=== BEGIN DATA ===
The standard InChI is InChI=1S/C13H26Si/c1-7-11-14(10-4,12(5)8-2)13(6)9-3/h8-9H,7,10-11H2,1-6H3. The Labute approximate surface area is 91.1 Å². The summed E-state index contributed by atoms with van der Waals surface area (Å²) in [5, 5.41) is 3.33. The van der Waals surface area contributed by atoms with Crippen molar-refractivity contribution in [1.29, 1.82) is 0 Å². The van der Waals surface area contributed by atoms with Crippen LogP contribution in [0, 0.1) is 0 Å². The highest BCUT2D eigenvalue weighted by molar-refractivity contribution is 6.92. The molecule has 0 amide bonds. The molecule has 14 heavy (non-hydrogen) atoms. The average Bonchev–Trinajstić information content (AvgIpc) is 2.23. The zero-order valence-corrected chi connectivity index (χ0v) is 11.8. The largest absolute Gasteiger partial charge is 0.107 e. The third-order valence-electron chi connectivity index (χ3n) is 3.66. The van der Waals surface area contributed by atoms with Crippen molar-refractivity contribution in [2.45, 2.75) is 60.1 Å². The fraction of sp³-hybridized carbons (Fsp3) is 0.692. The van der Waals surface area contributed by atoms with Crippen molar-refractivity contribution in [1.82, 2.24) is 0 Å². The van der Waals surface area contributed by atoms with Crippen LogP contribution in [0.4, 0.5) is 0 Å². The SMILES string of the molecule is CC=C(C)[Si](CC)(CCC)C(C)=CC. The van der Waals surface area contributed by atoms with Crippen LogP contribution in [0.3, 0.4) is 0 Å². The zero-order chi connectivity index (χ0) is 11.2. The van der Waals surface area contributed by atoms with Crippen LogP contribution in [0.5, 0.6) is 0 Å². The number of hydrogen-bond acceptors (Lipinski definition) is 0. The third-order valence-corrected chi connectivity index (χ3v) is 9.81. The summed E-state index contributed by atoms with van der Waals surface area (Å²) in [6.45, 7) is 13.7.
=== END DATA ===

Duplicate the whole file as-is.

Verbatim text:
The standard InChI is InChI=1S/C13H26Si/c1-7-11-14(10-4,12(5)8-2)13(6)9-3/h8-9H,7,10-11H2,1-6H3. The Labute approximate surface area is 91.1 Å². The summed E-state index contributed by atoms with van der Waals surface area (Å²) in [5, 5.41) is 3.33. The van der Waals surface area contributed by atoms with Crippen molar-refractivity contribution in [1.29, 1.82) is 0 Å². The van der Waals surface area contributed by atoms with Crippen LogP contribution in [0, 0.1) is 0 Å². The highest BCUT2D eigenvalue weighted by molar-refractivity contribution is 6.92. The molecule has 0 amide bonds. The molecule has 14 heavy (non-hydrogen) atoms. The average Bonchev–Trinajstić information content (AvgIpc) is 2.23. The zero-order valence-corrected chi connectivity index (χ0v) is 11.8. The largest absolute Gasteiger partial charge is 0.107 e. The third-order valence-electron chi connectivity index (χ3n) is 3.66. The van der Waals surface area contributed by atoms with Crippen molar-refractivity contribution in [2.45, 2.75) is 60.1 Å². The fraction of sp³-hybridized carbons (Fsp3) is 0.692. The van der Waals surface area contributed by atoms with Crippen molar-refractivity contribution in [1.82, 2.24) is 0 Å². The van der Waals surface area contributed by atoms with Crippen LogP contribution in [0.4, 0.5) is 0 Å². The SMILES string of the molecule is CC=C(C)[Si](CC)(CCC)C(C)=CC. The van der Waals surface area contributed by atoms with Crippen LogP contribution in [0.3, 0.4) is 0 Å². The zero-order chi connectivity index (χ0) is 11.2. The van der Waals surface area contributed by atoms with Crippen LogP contribution in [0.5, 0.6) is 0 Å². The number of hydrogen-bond acceptors (Lipinski definition) is 0. The third-order valence-corrected chi connectivity index (χ3v) is 9.81. The summed E-state index contributed by atoms with van der Waals surface area (Å²) in [6.45, 7) is 13.7.